Castello di Sammezzano: The Sad Story of a Magnificent Castle Now Abandoned in Tuscany

Thu, 03/10/2016 - 06:00
Sammezzano Castle

Approximately 25 kilometers south-east of Florence, standing amid a 185-hectare park in the municipality of Reggello, rises a magnificent castle, a prime example of Moorish art in Italy: the Castello di Sammezzano.

Composed of 365 rooms, one for each day of the year, the castle has a long history: the main building was erected in 1605 by Ferdinando Odoardo Ximenes d’Aragona, who bought it from the Grandduke of Tuscany Ferdinando I. The history of the place, however, is much older – historians say it goes as far back as Roman times. It has even been said that Charlemagne, in 780, on his way back from Rome after baptizing the son of the Pope, stayed at the castle. Through the centuries, it belonged to many important families, including the Altoviti and the Medici. Between 1853 and 1889, Ferdinando Panciatichi Ximenes D’Aragona redesigned and restructured the castle, adapting it to the Orientalism trend sweeping through Europe in the 19th century. Vivid colors and geometric decorations, arched doorways and bas-reliefs, Corinthian columns and mystical symbols come together in a spectacular game of contrasts.

The current state of abandonment and neglect then feels even more strident: yes, because the Castello di Sammezzano is currently closed, abandoned since the 1990s, and the object of a judiciary auction, after plans to transform it into a luxury hotel fell through.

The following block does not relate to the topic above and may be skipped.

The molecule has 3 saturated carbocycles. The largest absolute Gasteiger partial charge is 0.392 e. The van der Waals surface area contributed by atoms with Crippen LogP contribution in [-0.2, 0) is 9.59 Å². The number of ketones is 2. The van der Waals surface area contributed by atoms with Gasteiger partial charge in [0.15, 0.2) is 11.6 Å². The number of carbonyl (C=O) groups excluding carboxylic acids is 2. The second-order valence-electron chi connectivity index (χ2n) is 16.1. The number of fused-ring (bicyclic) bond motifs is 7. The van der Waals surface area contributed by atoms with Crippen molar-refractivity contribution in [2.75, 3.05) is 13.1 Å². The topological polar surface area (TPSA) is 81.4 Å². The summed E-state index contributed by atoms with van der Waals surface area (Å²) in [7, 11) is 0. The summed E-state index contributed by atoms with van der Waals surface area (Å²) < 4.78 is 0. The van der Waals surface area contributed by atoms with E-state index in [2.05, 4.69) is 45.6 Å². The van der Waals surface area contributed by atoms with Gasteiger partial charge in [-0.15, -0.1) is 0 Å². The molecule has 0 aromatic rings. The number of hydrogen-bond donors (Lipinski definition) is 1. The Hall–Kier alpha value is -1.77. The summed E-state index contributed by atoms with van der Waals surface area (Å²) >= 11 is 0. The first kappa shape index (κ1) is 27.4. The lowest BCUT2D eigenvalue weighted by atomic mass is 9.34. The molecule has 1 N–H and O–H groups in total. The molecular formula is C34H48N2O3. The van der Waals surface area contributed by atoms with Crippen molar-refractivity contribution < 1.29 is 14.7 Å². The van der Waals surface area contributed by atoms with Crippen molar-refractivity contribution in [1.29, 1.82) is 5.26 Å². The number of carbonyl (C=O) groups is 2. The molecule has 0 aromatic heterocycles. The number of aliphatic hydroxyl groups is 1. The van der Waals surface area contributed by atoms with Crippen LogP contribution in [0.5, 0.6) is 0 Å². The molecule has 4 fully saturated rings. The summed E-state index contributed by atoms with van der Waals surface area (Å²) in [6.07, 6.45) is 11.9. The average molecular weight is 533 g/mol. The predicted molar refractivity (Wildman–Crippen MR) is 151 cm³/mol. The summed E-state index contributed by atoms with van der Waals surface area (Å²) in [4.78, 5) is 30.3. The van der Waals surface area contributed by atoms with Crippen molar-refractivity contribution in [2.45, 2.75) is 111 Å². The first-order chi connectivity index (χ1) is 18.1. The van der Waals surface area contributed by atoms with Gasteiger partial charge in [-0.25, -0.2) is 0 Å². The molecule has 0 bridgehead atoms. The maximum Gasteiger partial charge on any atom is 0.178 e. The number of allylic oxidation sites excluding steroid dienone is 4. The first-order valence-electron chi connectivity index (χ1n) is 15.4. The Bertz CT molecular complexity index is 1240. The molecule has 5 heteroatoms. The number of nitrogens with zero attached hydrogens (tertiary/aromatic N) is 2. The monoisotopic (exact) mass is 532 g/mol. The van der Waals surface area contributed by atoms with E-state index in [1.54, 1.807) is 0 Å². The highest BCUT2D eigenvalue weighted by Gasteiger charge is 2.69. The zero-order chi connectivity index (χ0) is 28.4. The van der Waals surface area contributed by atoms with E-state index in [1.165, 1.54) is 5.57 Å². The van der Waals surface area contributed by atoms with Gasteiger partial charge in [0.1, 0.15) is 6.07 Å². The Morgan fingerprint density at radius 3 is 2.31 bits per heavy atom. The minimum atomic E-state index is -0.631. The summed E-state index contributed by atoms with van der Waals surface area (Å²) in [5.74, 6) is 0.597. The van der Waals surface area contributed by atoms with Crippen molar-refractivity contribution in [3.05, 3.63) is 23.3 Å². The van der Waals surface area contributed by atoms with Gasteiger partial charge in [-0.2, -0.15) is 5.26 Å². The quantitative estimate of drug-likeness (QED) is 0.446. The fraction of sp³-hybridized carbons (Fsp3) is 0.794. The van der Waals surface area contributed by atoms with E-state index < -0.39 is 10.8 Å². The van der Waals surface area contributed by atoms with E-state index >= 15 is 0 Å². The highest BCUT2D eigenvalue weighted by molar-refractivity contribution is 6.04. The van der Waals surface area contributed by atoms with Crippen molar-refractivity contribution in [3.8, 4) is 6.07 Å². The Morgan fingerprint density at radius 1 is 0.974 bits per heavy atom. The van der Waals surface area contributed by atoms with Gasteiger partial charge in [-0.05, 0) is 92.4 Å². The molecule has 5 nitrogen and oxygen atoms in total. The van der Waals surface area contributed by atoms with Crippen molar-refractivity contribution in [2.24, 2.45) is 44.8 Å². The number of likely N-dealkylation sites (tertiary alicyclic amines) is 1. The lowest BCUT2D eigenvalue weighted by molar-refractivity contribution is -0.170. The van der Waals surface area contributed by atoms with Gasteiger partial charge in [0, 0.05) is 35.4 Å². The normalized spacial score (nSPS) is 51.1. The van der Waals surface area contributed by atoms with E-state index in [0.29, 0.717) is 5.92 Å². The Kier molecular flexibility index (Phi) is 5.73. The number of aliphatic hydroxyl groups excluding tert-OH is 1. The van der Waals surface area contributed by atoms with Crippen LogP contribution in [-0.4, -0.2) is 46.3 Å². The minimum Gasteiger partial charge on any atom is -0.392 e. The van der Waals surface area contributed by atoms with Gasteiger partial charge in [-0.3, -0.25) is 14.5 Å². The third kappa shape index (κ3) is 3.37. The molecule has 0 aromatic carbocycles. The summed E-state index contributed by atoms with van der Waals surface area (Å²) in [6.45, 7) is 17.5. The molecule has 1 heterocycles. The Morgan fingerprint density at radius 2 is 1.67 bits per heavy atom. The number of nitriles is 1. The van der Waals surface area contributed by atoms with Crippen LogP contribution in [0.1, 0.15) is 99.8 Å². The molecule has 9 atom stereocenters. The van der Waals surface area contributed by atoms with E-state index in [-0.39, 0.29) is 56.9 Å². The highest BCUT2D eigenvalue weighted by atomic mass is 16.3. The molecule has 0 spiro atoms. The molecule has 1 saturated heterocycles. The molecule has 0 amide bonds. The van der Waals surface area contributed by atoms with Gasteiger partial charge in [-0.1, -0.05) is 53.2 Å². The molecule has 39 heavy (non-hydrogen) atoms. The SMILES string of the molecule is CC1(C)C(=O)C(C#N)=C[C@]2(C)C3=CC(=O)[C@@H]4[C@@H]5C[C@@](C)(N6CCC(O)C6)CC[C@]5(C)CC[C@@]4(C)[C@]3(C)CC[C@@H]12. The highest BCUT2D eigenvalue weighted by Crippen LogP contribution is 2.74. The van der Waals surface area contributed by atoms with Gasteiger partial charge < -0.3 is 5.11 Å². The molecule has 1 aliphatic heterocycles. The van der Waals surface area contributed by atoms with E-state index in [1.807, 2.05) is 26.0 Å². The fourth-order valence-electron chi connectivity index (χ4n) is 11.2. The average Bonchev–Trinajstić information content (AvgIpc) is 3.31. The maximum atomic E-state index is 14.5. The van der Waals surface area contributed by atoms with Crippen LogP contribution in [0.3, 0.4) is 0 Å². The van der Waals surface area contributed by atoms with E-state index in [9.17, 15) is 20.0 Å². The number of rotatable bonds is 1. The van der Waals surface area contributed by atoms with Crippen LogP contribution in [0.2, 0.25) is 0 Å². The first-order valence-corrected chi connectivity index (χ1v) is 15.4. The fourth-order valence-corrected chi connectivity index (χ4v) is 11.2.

The first auction, held in October 2015 for €22M, had no buyers; the second is scheduled for May.

However, in light of its historic and artistic value, a group of volunteers has set up a crowdfunding project, Save Sammezzano, to restore it, safeguard it and re-open it permanently to the public. Rather than being auctioned, which could lead to the castle’s destruction or to an exclusively profit-driven use, the group is working to find an investor willing to initiate the needed restoration work and who would not transform it into a private enterprise, preventing the public from enjoying it.

For more information and to sign the petition, click here

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